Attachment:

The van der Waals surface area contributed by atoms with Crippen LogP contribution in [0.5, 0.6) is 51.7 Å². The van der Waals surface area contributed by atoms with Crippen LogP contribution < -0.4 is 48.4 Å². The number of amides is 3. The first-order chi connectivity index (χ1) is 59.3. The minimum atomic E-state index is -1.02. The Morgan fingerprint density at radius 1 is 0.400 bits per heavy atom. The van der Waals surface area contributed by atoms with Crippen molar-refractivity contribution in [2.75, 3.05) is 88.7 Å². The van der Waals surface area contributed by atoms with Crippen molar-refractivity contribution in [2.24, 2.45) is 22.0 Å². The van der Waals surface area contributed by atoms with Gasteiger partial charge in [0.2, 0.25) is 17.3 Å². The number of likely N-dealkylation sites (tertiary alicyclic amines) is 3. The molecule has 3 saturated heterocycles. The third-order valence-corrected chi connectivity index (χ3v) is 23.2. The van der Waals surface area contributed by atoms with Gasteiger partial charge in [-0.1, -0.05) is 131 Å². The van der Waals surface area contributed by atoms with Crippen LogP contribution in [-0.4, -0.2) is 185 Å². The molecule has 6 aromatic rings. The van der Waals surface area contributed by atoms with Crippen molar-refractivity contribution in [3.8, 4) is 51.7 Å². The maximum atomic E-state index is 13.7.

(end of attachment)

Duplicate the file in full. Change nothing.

The van der Waals surface area contributed by atoms with Crippen LogP contribution in [0.5, 0.6) is 51.7 Å². The van der Waals surface area contributed by atoms with Crippen LogP contribution < -0.4 is 48.4 Å². The number of amides is 3. The first-order chi connectivity index (χ1) is 59.3. The minimum atomic E-state index is -1.02. The Morgan fingerprint density at radius 1 is 0.400 bits per heavy atom. The van der Waals surface area contributed by atoms with Crippen molar-refractivity contribution in [2.75, 3.05) is 88.7 Å². The van der Waals surface area contributed by atoms with Crippen molar-refractivity contribution in [2.24, 2.45) is 22.0 Å². The van der Waals surface area contributed by atoms with Gasteiger partial charge in [0.2, 0.25) is 17.3 Å². The number of likely N-dealkylation sites (tertiary alicyclic amines) is 3. The molecule has 3 saturated heterocycles. The third-order valence-corrected chi connectivity index (χ3v) is 23.2. The van der Waals surface area contributed by atoms with Gasteiger partial charge in [-0.1, -0.05) is 131 Å². The van der Waals surface area contributed by atoms with Crippen LogP contribution in [-0.4, -0.2) is 185 Å². The molecule has 6 aromatic rings. The van der Waals surface area contributed by atoms with Crippen molar-refractivity contribution in [3.8, 4) is 51.7 Å². The maximum atomic E-state index is 13.7.